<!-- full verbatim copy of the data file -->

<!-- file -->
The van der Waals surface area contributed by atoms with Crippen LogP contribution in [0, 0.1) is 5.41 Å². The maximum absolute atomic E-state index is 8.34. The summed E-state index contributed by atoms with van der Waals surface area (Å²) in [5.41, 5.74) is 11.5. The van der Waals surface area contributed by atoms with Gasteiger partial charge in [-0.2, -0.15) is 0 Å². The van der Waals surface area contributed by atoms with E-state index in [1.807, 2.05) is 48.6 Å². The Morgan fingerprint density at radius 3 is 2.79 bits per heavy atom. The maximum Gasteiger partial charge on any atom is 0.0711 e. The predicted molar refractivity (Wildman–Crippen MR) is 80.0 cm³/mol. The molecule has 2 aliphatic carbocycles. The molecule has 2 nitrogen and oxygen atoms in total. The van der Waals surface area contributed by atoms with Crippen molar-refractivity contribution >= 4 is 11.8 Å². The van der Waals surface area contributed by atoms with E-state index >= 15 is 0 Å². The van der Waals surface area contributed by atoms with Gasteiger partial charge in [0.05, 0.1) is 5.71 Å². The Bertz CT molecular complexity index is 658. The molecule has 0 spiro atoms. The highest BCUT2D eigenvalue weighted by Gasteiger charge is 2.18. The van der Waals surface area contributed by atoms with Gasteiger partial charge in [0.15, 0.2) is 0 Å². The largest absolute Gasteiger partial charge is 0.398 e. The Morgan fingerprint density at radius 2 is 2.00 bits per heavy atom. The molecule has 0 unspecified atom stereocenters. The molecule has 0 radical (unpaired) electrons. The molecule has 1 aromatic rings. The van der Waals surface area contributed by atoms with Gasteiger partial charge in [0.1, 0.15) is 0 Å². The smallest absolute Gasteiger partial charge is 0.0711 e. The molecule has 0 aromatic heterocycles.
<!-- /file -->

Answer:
The van der Waals surface area contributed by atoms with Crippen LogP contribution in [0, 0.1) is 5.41 Å². The maximum absolute atomic E-state index is 8.34. The summed E-state index contributed by atoms with van der Waals surface area (Å²) in [5.41, 5.74) is 11.5. The van der Waals surface area contributed by atoms with Gasteiger partial charge in [-0.2, -0.15) is 0 Å². The van der Waals surface area contributed by atoms with E-state index in [1.807, 2.05) is 48.6 Å². The Morgan fingerprint density at radius 3 is 2.79 bits per heavy atom. The maximum Gasteiger partial charge on any atom is 0.0711 e. The predicted molar refractivity (Wildman–Crippen MR) is 80.0 cm³/mol. The molecule has 2 aliphatic carbocycles. The molecule has 2 nitrogen and oxygen atoms in total. The van der Waals surface area contributed by atoms with Crippen molar-refractivity contribution >= 4 is 11.8 Å². The van der Waals surface area contributed by atoms with E-state index >= 15 is 0 Å². The van der Waals surface area contributed by atoms with Gasteiger partial charge in [0.05, 0.1) is 5.71 Å². The Bertz CT molecular complexity index is 658. The molecule has 0 spiro atoms. The highest BCUT2D eigenvalue weighted by Gasteiger charge is 2.18. The van der Waals surface area contributed by atoms with Gasteiger partial charge in [0.15, 0.2) is 0 Å². The largest absolute Gasteiger partial charge is 0.398 e. The Morgan fingerprint density at radius 2 is 2.00 bits per heavy atom. The molecule has 0 unspecified atom stereocenters. The molecule has 0 radical (unpaired) electrons. The molecule has 1 aromatic rings. The van der Waals surface area contributed by atoms with Gasteiger partial charge in [0.1, 0.15) is 0 Å². The smallest absolute Gasteiger partial charge is 0.0711 e. The molecule has 0 aromatic heterocycles.